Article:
Richard Feldmen ended a heated exchange with Newstalk's Chris Donoghue by terminating the call
A US gun lobbyist has said he does not accept that the death of 50 people in Orlando yesterday had anything to do with the gun used in the attack.
The AR-15 assault rifle used in the massacre is the same weapon that was used to kill 20 children in Sandy Hook Elementary School, and 12 people in a movie theatre in Colorado in 2012.
The gunman, Omar Mateen, had bought the rifle legally in the past week and entered a nightclub with it, and a handgun, before opening fire on those inside.
The 29-year-old had also been involved in an exchange of gun fire with a police officer beforehand but still managed to gain entry to Pulse Orlando.
There have been several calls for controls on semi-automatic gas powered guns, like the AR-15 - which can can shoot up to 30 rounds in a matter of seconds - led by President Obama and Vice-President Joe Biden.
Gun controls have previously been blocked at legislative level in the US.
Richard Feldman, who is president of the 'Independent Firearm Owners Association' (IFOA) in America, was interviewed on Newstalk Breakfast this morning.
Feldman was previously a member of the 'National Rifle Association' (NRA) and was part of a deal between President Clinton and gun manufacturers to put child safety clips on guns in 1997.
In an interview with presenter Chris Donoghue, Feldman said that America does not need gun controls.
"The United States needs to explore 'terrorism controls'," he stated. "This has nothing to do with the gun other than that was the particular tool he used."
"People who are going to misuse tools are going to misuse tools," he added.
"It could have been anything - if it wasn't a gun, we wouldn't be talking about banning it."
He went on to say that the biggest acts of terror in the US have been caused by planes and gasoline but that nobody has suggested outlawing those.
He was then asked if he would object to controls on this specific gun, and not all firearms. He replied: "It's a very common fire arm in the US. I own six or seven of them."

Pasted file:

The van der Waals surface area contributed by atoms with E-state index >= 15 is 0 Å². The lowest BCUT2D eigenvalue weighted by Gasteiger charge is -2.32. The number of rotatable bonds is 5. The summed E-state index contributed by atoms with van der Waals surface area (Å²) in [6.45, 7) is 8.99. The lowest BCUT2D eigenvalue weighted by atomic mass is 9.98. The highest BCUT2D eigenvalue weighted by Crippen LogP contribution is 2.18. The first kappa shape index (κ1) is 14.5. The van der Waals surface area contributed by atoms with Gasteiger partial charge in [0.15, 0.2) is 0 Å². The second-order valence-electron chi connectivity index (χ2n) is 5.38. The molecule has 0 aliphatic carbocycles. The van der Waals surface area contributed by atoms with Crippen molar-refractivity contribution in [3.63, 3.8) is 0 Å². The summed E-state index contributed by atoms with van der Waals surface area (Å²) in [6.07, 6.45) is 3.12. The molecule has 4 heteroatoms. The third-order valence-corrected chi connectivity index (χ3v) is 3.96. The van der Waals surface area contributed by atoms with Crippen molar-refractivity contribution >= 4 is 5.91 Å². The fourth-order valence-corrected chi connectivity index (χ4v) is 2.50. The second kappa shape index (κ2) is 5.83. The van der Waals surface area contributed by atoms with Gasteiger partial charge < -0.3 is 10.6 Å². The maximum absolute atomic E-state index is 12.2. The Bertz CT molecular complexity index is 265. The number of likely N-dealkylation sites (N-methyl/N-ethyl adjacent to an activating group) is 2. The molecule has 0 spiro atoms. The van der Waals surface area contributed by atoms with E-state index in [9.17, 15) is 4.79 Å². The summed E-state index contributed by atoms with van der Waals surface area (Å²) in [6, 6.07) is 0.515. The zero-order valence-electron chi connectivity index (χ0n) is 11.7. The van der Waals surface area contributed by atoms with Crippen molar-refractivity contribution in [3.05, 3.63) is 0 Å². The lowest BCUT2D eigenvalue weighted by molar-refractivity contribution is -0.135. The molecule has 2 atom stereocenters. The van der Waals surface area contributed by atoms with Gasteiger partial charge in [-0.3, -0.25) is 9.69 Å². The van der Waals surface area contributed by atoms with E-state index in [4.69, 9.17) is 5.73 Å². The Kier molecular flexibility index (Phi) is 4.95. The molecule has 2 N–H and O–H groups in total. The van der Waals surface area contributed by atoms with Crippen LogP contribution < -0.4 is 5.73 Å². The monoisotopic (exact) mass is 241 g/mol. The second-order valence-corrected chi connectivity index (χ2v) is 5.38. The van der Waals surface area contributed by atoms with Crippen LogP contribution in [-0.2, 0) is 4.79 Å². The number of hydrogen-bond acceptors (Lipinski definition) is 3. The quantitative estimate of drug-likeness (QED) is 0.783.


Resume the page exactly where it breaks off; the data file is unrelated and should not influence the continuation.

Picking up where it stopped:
"It's like saying, 'Someone was killed by someone driving a Ford... let's ban Fords'."
When presenter Chris Donoghue stated that it was a "preposterous argument" to make, Feldmen argued that perhaps it was a "preposterous argument" for Ireland, but not for America.
"It's not really relevant what the rest of the world thinks about how we handle our own internal policy."
The IFOA president did reluctantly accept that if there were no guns people wouldn't be able to misuse them.
However, he followed up by saying: "There 100 million Americans who own about 300 million firearms and they're not about to give up any of them."
Feldman believes that if guns were taken away from American people "there would be a civil war the likes of which the country is not prepared for".
Following the Sandy Hook shooting, Feldman remarked that if the teachers were armed it may have prevented some of the casualties.
He reiterated his views today, saying: "They certainly wouldn't have been able to had they been unarmed."
Donoghue then made the point that there had been an exchange of gunfire between police and the Orlando gunman prior to the attack but the officer "couldn't get a kill shot or a disable shot".
He said that Feldman's point that good people with guns can stop bad people with guns had therefore failed in Florida.
The exchange grew heated as the US gun lobbyist was asked to give possibilities or solutions beyond saying "do nothing".
Richard Feldman eventually terminated the call.
The interview gained strong reaction with listeners getting in contact to express their anger.
One texter to the programme said that "he shouldn't be able to own anything more dangerous than plastic cutlery".
You can listen back to the full interview below or in the Newstalk Breakfast podcasts: